Hybrid cloud infrastructure explained: Weighing the pros, cons, and complexities

More than 90% of enterprises now rely on a hybrid cloud infrastructure to deliver innovative digital services and capture new markets. That’s because cloud platforms offer flexibility and extensibility for an organization’s existing infrastructure.

To drive better outcomes using hybrid cloud architectures, it helps to understand their benefits—and how to orchestrate them seamlessly.

What is hybrid cloud architecture?

Hybrid cloud architecture is a computing environment that shares data and applications on a combination of public clouds and on-premises private clouds. Public cloud refers to on-demand infrastructure and services provided by a third party over the public internet. With public clouds, multiple organizations share resources. Private cloud, on the other hand, refers to dedicated computing for a single organization. Private clouds can be either privately owned or hosted by a third-party provider.

The key to hybrid cloud infrastructure is seamless orchestration between the private and public services. For example, workflows from both public and private cloud resources can support an application.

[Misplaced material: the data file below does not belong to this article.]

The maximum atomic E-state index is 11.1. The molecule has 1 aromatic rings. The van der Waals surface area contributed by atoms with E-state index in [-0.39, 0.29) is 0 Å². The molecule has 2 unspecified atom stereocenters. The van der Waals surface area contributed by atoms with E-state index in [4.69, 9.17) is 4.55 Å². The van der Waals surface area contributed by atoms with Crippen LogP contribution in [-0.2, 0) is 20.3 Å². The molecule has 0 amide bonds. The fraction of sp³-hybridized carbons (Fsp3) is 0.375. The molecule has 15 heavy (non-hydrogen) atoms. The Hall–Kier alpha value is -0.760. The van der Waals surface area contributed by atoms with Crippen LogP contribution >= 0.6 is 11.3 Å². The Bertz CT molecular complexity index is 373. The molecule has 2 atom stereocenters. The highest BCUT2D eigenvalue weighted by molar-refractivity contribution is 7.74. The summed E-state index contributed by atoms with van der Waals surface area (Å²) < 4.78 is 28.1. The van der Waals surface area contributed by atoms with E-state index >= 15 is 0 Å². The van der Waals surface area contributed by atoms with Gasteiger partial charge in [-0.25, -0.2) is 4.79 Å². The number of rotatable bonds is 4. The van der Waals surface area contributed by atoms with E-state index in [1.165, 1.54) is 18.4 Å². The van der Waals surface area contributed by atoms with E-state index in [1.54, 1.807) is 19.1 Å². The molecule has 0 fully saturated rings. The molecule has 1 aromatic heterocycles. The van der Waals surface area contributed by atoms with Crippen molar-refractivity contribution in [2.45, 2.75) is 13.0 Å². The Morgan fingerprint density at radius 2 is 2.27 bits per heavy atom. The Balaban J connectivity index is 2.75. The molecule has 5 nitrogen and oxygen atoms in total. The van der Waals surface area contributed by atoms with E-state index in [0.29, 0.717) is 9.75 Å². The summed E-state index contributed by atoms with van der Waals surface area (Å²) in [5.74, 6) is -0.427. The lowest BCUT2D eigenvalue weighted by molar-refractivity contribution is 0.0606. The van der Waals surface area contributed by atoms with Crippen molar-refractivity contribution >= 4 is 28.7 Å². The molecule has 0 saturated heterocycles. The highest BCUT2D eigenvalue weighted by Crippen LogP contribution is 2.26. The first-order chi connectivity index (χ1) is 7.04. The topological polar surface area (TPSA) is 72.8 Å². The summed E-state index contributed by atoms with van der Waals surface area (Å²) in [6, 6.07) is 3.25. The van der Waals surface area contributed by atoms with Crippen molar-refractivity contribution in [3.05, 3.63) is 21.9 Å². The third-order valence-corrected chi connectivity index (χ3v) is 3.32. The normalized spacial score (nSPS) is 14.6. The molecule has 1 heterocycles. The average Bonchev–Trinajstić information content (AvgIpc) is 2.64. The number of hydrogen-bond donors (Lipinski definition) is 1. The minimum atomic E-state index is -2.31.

Hybrid cloud architecture vs. multicloud architecture

While hybrid clouds and multiclouds are related, there is a distinct difference between the two.

A multicloud architecture typically involves a mix of services from multiple public cloud vendors. A hybrid cloud, however, combines public infrastructure and services with on-premises resources or a private data center to create a flexible, interconnected IT environment.

Hybrid environments provide more options for storing and analyzing ever-growing volumes of big data and for deploying digital services. Organizations can keep sensitive information in-house with strict user controls and enhanced security. Teams can then host and access less critical resources using a public cloud.

hybrid cloud architecture vs multicloud architecture

Five hybrid cloud platforms to consider

Third-party hybrid platforms provide infrastructure and services that run on a customer’s in-house resources and the provider’s public cloud. They use the same hardware, APIs, tools, and management controls for both the public and private clouds. Accordingly, these platforms provide a unified, consistent DevOps and IT experience.